Now, I know, like you do, that unicorns have hooves and must, therefore, do things like walk, trot, canter and gallop, and for all of these activities, they require some sort of stable terrain, one with depth and structure, one they can see and expect to see whilst they do all of these things.  In this, they are very like men, I agree.  But, and this ‘but’ divides and separates, they can fly, of float, or elevate and there are few, if any, good men who can do that.

But is there a difference between Men and Good Men?  I wonder if this is simply an act of perception.  I say ‘act’ because it is a doing word and not a being word and there’s my point.  And I have another.  Does the perception of a man make him good?  If I imagine him to be like a unicorn, powerful, there when you need a lift out of danger, able to move fast over ground or through the air, beautiful, intelligent, magical and interesting, might he not become so? Whereas, if I imagine him stupid and blunt, strong-like-bull but dimwitted and messy and thoughtless, might I not be fashioning him that way?

I know this is a chicken and egg question, but it has thinked me for a while and made me watch folk and consider.  We can divide our lives into little controllable units, and, in many ways, this is a good thing.  I want my day planned, to a degree, to the degree that is important to me, that is.  I want to know when this or that is needed by my family, and what my role is in making it right for them.  But, if I have forgotten what it was like when first we met, then, chances are, so has he.  Life and the gravity of it has pulled us all down.  It happens, but the clever ones among us notice this.  If I stopped the car suddenly and said to you, Look There Goes a Unicorn, even if you were the biggest domesticated woman cynic ever, you would look, you would ask Where?  But if I said There Goes Your Husband, you might look, you might, but, if it was somewhere you didn’t expect him to be you might say…..well you might say all sorts of things but you would not have the same look on your face as you did when I called him a Unicorn.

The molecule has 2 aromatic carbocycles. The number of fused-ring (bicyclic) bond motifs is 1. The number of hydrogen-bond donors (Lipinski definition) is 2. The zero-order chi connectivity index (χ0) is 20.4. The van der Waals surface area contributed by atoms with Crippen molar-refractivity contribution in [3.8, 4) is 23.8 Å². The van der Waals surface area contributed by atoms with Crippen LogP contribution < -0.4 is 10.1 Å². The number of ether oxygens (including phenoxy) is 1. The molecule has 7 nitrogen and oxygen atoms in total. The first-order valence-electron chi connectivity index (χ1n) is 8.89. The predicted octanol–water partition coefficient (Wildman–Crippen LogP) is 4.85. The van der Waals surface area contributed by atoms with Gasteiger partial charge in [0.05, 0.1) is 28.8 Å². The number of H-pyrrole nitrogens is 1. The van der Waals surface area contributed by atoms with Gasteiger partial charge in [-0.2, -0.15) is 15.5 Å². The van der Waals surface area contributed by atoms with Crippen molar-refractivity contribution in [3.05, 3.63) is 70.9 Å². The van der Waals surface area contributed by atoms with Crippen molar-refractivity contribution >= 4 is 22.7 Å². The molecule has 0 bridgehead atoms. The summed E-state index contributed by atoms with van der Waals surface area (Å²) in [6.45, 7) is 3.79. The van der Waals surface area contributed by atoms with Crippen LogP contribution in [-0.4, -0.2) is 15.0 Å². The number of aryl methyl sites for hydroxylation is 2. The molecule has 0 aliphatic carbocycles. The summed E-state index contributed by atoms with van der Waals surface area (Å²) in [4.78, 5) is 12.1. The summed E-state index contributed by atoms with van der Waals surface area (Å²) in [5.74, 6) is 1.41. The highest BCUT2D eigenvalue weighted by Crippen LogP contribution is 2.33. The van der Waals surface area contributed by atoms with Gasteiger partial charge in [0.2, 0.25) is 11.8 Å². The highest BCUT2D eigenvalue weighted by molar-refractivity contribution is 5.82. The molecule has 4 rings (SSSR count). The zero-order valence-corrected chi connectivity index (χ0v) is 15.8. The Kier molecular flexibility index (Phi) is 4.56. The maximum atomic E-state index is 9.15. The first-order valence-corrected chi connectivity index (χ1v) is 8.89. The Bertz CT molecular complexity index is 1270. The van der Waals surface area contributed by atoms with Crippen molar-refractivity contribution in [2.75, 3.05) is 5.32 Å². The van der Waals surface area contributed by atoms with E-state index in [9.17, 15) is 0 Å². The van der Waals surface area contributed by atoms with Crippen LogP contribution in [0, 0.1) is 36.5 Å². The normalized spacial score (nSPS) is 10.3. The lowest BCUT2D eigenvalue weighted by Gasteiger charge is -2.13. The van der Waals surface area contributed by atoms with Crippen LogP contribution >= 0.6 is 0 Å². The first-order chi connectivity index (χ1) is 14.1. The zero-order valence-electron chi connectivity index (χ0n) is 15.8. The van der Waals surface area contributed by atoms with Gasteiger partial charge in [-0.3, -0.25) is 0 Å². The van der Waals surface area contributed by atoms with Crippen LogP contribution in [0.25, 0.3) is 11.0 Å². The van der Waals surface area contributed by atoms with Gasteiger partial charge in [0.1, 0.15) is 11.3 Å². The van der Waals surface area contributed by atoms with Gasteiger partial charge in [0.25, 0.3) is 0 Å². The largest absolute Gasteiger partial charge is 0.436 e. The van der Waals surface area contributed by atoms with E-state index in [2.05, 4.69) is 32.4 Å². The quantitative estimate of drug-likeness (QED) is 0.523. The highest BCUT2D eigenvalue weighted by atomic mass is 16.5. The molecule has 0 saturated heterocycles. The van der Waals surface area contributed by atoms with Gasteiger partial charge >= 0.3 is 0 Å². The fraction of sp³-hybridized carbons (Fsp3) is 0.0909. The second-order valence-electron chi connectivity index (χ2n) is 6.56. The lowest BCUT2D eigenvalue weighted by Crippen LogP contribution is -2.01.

Island Blog 134 Reality Check

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This morning the air is still on the island.  Nobody is about, except for the birds playing out their dramas.  The doves, including Dave,  whose mate was nabbed by a sparrowhawk a couple of years back, and who will always be a gooseberry, turn up to feed, their beaks tapping out a syncopated rythm on the wooden base of the bird table.  We found the remains of the kill on the track outside the house, and Dave stumbling about lopsided and scared. Not a lucky dove, we said.  After a week or so inside a box, fed and watered each day, he managed a wonky lift from the ground, straightened up and flew right onto the telephone wire.  We hadn’t fixed anything, weren’t sure how to, but perhaps the combination of love and his own will to survive did their work.  Now, however many pairs line the wire, sometimes up to 15 in the winter months, he is the uneven number, but always faithful, staying close to home, when the others loop away across the hills to build nests, raise young, complete the yearly circle once again.